I ate some herring last night. Actually I ate lots of herring last night. This was not pickled herring, the modifier our brains typically put in front of the word 'herring', or the disgusting creamed herring that some of my relatives of Scandanavian descent savor. This was fresh, sweet Lake Superior herring, prepared by some of the best executive chefs in the area, and served as part of an event sponsored by Minnesota Sea Grant called A Salute to Lake Superior's Sustainable Fisheries. Restaurants like Fire Lake Grill House, Stella's Fish Cafe, and the Oceanaire Seafood Room were involved in creating the entrees, which were judged in a competition endorsed by the American Culinary Federation, with a grand prize of $1,000. A cash bar was available and Michael Monroe, the eclectic Grand Marais singer/songwriter came down, along with the herring, from Grand Marais, MN to perform at the event. It was his website that alerted the VOR, a big fan along with her sisters, of this event. I kinda favor Jimmy Page and Robert Plant but the music was fine.
The event was held on the U of M campus in the McNamara Alumni Center, a building that always rankles me a bit because they tore down Memorial Stadium to build it and then played losing football for 25 years at the giant, sterile, teflon smelling pot pie, the HHH Metrodome downtown. Now there is a brand spanking new outdoor stadium right across the street. It is a great space however, and the event was wonderful for both the VOR, a big sustainable local food advocate in her job of feeding 11,000 kids a day, and for me, an 'early herring adaptor' according to the VOR. In the little restaurants around the lake a diner can get herring in season and I always order it. Places like the Angry Trout in Grand Marais, MN, Don & GG's in Ironwood, MI, and the Village Inn in Cornucopia, WI have lake herring on the menu, especially now during the spawning season when a lot of the catch is harvested. I noticed the 'fresh herring' sign on the Halvorsen's Commercial Fishery operation in Cornie on my way through Sunday, but they were closed. As good as the herring entrees are at those restaurants, the chefs at the McNamara Center last night took it to another level. Herring and fresh micro greens salad garnished with herring caviar, blue cheese risotto with sauteed herring and a squash based reduction, mashed parsnips with coriander, caramelized apples with Panko breaded herring, Nepalese dumplings with saffron infused herring and a lentil sauce............hell yeah I ate some herring; I ate a pile of herring and so did most everyone else at the event. As you can see from the food shots with my lovely 'herring model' the food was outstanding and I'm glad I wasn't the judge, although my favorite, an entree that I had to sample twice just to make sure, won the silver medal.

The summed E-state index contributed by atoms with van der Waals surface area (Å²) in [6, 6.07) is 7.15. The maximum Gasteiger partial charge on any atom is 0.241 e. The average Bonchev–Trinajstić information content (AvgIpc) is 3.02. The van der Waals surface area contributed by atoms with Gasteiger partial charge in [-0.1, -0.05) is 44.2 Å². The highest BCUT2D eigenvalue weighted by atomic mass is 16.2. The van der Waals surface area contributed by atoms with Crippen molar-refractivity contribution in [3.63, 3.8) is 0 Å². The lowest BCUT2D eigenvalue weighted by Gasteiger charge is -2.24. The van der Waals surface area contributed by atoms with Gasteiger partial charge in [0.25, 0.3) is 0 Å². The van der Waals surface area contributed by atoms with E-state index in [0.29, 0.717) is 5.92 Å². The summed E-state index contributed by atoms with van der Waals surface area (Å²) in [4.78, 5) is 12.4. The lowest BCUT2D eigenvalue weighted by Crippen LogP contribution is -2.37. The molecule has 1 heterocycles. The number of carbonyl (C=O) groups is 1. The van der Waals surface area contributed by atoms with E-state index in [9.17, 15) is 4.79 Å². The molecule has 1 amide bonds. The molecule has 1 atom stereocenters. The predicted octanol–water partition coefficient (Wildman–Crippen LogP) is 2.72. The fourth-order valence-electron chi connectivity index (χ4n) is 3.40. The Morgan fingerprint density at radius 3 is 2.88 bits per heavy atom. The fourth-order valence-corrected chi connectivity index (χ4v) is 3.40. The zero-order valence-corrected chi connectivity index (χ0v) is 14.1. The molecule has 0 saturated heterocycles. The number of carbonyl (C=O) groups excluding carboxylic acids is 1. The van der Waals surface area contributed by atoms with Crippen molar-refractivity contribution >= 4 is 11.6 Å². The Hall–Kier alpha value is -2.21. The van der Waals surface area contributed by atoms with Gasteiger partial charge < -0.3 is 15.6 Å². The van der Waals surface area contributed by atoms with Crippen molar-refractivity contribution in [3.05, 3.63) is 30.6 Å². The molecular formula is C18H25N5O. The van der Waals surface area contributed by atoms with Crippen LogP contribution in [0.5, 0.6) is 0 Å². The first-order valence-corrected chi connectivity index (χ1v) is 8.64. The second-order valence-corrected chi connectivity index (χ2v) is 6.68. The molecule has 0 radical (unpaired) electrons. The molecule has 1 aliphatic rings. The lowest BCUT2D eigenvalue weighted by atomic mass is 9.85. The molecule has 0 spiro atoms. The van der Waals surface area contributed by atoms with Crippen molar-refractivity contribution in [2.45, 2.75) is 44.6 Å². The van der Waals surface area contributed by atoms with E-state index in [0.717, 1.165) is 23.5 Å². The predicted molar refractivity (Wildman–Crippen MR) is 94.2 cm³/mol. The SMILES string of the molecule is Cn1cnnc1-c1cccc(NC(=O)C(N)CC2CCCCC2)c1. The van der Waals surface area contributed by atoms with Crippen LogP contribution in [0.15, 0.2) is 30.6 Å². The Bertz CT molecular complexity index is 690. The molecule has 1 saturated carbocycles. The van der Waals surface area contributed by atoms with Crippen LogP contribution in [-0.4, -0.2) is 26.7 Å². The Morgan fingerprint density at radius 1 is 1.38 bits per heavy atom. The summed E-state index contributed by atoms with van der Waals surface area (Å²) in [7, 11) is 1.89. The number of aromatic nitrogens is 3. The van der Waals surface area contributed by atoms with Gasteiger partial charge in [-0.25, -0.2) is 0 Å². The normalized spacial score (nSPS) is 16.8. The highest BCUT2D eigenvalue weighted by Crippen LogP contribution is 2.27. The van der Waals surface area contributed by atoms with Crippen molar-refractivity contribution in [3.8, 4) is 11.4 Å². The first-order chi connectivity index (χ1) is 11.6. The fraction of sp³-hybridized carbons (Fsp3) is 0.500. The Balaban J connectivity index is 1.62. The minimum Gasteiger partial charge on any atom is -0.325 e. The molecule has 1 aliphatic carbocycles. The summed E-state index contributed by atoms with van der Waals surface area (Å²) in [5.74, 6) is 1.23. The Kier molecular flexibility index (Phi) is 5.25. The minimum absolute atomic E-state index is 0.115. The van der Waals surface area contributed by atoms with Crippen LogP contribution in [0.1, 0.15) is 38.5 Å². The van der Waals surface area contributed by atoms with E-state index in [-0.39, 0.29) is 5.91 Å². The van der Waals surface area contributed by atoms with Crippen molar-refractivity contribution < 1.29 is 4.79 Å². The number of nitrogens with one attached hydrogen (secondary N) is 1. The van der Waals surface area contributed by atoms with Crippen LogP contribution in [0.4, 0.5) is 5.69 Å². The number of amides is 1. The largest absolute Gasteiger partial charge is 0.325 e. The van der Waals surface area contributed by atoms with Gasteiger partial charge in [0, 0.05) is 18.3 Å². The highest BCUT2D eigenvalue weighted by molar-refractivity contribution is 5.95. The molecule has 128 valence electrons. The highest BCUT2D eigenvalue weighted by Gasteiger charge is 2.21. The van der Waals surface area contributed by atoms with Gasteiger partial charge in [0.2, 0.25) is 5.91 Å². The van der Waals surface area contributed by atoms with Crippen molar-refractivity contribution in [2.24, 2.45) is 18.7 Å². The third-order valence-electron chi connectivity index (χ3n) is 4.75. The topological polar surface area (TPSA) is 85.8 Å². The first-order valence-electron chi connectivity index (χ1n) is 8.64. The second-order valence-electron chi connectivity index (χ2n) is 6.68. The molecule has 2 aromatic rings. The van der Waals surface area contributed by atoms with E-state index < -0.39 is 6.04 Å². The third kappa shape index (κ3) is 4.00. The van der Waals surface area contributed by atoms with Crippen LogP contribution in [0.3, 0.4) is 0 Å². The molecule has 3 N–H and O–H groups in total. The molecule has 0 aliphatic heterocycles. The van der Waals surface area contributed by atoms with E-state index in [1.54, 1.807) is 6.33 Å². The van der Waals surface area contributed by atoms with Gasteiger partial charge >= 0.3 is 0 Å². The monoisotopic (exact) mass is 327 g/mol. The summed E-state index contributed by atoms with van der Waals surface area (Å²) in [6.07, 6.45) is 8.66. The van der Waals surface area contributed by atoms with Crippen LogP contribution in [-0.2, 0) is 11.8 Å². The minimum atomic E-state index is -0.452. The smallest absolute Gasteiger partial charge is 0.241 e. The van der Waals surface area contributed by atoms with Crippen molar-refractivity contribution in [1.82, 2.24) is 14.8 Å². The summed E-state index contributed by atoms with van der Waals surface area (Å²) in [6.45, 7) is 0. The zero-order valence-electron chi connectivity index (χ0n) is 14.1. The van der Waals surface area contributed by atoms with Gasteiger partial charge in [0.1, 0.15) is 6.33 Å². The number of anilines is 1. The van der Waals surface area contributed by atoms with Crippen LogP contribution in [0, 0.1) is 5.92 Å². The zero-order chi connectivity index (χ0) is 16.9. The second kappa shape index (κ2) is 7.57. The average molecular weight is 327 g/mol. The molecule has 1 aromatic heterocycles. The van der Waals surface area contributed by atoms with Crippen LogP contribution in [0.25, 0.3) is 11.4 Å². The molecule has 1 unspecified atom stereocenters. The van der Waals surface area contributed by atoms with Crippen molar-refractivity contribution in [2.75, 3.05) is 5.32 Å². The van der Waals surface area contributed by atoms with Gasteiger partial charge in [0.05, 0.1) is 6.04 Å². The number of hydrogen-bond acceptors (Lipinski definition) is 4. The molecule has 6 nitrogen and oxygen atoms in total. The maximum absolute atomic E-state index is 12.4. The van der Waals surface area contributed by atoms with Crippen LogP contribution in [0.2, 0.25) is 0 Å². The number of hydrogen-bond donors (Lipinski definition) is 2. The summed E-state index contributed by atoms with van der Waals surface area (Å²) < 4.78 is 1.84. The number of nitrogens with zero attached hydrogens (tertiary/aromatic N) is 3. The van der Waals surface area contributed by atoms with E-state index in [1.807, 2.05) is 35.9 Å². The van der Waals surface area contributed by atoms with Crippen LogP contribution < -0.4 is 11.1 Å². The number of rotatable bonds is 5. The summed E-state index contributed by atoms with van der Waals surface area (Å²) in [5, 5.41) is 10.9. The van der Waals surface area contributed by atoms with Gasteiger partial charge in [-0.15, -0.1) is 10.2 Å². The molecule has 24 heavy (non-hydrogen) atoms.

I spoke with most of the chefs and this was the first time that many had been exposed to fresh Lake Superior herring and all were impressed by the quality of the fish. One compared it to the reef fish that he would buy from fishermen when he learned his trade in Hawaii and said that if there was a distribution system that could get the herring here as fresh as the ocean fish that are flown in daily, it would be a great seller. That and coming up with another name. He mentioned that he once served Lake Superior Whitefish as 'freshwater char' and it flew out of the kitchen. It reminds me of the conversation I had with a brewer in St Louis about his 'session IPA'. I told him it tasted suspicously similiar to a good bitter or ESB and he confessed that he had indeed brewed a bitter. He said that people shy away from the word 'bitter' (speak for yourself buddy) and that he sold a lot more 'session IPA' than had he called his beer bitter, even though they were identical brews. I talked the Red Rocks crew from Iowa and Nebraska into some fresh whitefish at the Village Inn in Cornie when we were storm bound and they all raved about it. Yet I suspect a few burgers would have been ordered had I not pointed out the virtues of the whitefish, which came out of the lake about 4 hours earlier.
You can read about the rebound of the herring population in Gitchee Gumee and its life cycle here. There is also a recipe or two on this site. It's a great fish, high on Omega 3's, and it tastes wonderful as well, a claim that can not be made for all 'healthy' foods. It dovetails nicely with the Eat Local and sustainable food movements and it's great on the grill. In fact I may need to talk the GurneyGranny into picking up some fresh herring on the way to deer camp this weekend.
Next time you are in a restaurant around the lake and see herring or cisco on the menu, give it a shot. You won't be disappointed and perhaps the lake herring, which the taxonomists now officially refer to as cisco, can filter its way inland and become a staple like the venerated walleye, a fish not nearly as interesting in the taste department as the lake herring.....sorry, the cisco.